Innovative Financing for Global Health: Tools for Analyzing the Options

Amanda Glassman,
Chief Operating Officer and Senior Fellow, Center for Global Development
Amanda Glassman Former Brookings Expert, Chief Operating Officer and Senior Fellow - Center for Global Development
Charles C. Griffin,
Charles C. Griffin Former Brookings Expert
David de Ferranti,
David de Ferranti Former Brookings Expert
Gina Lagomarsino, and
Gina Lagomarsino
Gina Lagomarsino President and CEO - Results for Development
Maria-Luisa Escobar
Maria-Luisa Escobar Former Brookings Expert

August 31, 2008


Improving global health — and, in particular, achieving better health outcomes for the world’s poor people, including the more than 3 billion (half the planet’s total population) who live on less than US$2 a day — has become a prominent priority in development agendas. Heightened search for more effective ways to accelerate progress has spawned intense interest in exploring innovative ways of financing health services and products.

“Innovative financing for global health” (IFH) covers a multitude of things. New initiatives associated with new, or newly re-cast, financial instruments are the core of it. Examples of such initiatives include the International Finance Facility for Immunization (IFF-Im), the Airline Solidarity Contribution (ASC, or simply, “the airline tax”), and the Advanced Market Commitment (AMC). In addition, a wider array of other options — see Box 1.1 for a partial list — come up as well in public discussion of IFH ideas, including some that are not new (e.g., tax relief for donating key medicines) and others that have broader relevance than health alone (e.g., debt relief). Further, the new institutions in global health — such as The Global Fund for AIDS, Tuberculosis, and Malaria (GF), The Global Alliance for Vaccines and Immunization (GAVI), and UNITAID (the entity that receives and deploys the proceeds of the airline tax) — are also sometimes considered to be IFH initiatives.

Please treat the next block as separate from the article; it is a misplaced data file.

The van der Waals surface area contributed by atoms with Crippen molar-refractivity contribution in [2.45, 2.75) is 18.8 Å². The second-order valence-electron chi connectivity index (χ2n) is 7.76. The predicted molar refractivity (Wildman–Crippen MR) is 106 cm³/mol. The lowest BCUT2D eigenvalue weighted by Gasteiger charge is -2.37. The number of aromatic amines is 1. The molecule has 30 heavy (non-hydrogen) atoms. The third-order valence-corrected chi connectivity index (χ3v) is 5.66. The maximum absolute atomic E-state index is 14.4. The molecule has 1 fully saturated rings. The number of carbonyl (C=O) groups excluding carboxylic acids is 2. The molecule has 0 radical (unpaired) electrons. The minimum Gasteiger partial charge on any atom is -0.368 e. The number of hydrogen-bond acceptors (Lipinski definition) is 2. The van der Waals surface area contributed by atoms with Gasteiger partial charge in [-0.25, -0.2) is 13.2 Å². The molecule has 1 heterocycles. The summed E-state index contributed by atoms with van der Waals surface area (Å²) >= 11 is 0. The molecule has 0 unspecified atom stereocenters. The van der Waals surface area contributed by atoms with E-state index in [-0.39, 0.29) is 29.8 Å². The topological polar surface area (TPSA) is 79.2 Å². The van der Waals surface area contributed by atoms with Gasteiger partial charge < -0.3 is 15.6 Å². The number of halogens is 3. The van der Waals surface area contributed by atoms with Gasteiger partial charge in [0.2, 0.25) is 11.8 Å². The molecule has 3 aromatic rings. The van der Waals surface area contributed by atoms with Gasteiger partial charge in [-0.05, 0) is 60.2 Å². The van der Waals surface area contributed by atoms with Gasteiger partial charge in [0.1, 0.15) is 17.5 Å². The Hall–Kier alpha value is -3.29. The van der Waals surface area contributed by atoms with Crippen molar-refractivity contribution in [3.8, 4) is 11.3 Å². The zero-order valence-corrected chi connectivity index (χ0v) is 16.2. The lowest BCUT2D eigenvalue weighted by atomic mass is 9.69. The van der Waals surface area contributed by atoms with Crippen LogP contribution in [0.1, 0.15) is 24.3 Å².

With so many new concepts and proposals pouring forth, so many problems still to solve, and so many questions arising about how everything fits together (e.g., which options are right for which issues, and whether there are promising new ideas deserving of attention), the interested parties — in donor and recipient governments, foundations, the research community, etc. — have sought more conceptual clarity and analytical tools to help them find their way through the complexities as they are confronted with policy choices. The Bill and Melinda Gates Foundation has been at the forefront of this quest, conscious of the need for some sort of framework and guide that can aid all concerned to understand the options and make informed decisions about them. The study that led to this report was funded by them.